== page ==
Hidden Figures


Hidden Figures presents a different angle to what it means to be black in America.”

Title: Hidden Figures
Director: Theodore Melfi 👨🏼🇺🇸
Writers: Screenplay by Allison Schroeder 👩🏼🇺🇸  and Theodore Melfi 👨🏼 🇺🇸 , book by Margot Lee Shetterly 👩🏾🇺🇸 

Reviewed by Li 👩🏻🇺🇸 

Technical: 4.5/5

Incredible true story, stand-out performances, and engaging storytelling. I would give Hidden Figures a 5/5 but for the one, minor flaw in that this film is a bit simplistic. It’s the classic Hollywood “feel-good” story and doesn’t add much to the current conversation about being black in modern-day America.

Gender: 5/5
Does it pass the Bechdel Test? YES
GradeMyMovie.com Assessment: 48% of creative decision-makers were female

The premise of Hidden Figures follows three strong women who overcome their circumstances through hard work and guts. Women get their share of lines and the supporting cast is balanced in a way that’s realistic to Virginia in the 1960s.

Race: 5/5
GradeMyMovie.com Assessment: 28% of creative decision-makers were POC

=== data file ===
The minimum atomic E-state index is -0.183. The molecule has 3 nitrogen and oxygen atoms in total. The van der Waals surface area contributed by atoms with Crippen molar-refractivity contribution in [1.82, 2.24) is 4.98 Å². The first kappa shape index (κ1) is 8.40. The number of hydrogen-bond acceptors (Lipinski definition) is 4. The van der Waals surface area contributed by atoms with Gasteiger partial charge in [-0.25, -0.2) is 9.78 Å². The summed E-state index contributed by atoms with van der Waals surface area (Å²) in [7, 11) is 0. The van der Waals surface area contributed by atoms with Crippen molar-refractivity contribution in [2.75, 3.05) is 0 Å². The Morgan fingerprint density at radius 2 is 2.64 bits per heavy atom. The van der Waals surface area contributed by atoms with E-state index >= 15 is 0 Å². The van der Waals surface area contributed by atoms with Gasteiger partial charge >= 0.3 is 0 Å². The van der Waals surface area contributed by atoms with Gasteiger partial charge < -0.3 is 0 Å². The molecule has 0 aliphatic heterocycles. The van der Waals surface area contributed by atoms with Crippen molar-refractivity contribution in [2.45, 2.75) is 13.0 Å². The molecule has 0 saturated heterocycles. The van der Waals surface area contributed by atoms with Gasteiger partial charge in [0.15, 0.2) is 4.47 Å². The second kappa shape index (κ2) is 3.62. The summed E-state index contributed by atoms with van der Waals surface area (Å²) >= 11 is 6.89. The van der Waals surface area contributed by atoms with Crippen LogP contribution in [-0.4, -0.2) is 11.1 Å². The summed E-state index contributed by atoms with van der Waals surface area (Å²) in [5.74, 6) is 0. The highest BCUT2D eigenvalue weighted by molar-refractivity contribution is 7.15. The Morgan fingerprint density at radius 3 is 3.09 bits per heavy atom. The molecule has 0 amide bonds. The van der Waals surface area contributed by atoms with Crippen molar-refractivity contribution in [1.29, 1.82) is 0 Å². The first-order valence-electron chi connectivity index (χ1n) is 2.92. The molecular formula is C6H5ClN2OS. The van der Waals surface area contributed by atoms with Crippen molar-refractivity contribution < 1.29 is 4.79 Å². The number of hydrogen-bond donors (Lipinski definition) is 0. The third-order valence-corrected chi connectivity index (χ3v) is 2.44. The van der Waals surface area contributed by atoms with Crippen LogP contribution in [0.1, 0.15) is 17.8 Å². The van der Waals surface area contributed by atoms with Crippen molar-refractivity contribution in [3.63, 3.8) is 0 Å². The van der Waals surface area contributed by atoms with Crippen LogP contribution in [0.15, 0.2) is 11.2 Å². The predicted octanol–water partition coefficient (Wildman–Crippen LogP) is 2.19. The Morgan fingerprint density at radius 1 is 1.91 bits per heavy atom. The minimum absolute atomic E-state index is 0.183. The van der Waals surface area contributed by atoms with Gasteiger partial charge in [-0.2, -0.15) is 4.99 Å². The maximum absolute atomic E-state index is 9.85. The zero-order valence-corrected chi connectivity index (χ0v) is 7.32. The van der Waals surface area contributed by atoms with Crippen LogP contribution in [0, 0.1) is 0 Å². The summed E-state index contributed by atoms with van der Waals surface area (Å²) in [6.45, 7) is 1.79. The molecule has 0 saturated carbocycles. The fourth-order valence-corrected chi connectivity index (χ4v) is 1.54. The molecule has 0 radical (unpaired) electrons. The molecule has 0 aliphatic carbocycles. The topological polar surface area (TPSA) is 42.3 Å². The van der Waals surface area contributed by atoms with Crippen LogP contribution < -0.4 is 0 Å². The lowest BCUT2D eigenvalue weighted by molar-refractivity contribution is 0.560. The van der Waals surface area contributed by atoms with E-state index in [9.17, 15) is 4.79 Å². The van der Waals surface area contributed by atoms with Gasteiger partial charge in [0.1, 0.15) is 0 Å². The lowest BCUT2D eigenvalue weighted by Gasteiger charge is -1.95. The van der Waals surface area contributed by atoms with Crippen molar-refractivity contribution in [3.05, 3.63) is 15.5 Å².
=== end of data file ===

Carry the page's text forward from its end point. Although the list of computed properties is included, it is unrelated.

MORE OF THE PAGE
While the film does not depict other minority groups, this is perfectly fine seeing as how black and white Americans combined made up 96% of the U.S. population in 1960.* Instead, Hidden Figures is an exploration of black voices that have been lost in American history and the creators are right to focus on this group.

Not only that, Hidden Figures highlights a secondary but equally ignored faction of black Americans: math nerds. While I enjoyed films such as Straight Outta Compton or Creed, they reinforced society’s idea of black Americans as rappers or fatherless youths. Meanwhile, Hidden Figures illuminates a different path that black Americans have been walking for decades and challenges us to re-evaluate our subconscious biases.

Mediaversity Grade: A 4.83/5

Hidden Figures is a wonderful film that I enjoyed to the fullest extent. Will this be a thought-provoking, genre-busting, arthouse film that upends the conversation about race? Hardly. But Hidden Figures presents a different angle to what it means to be black in America and delivers it to a wide audience, executed flawlessly. And for that, I applaud it.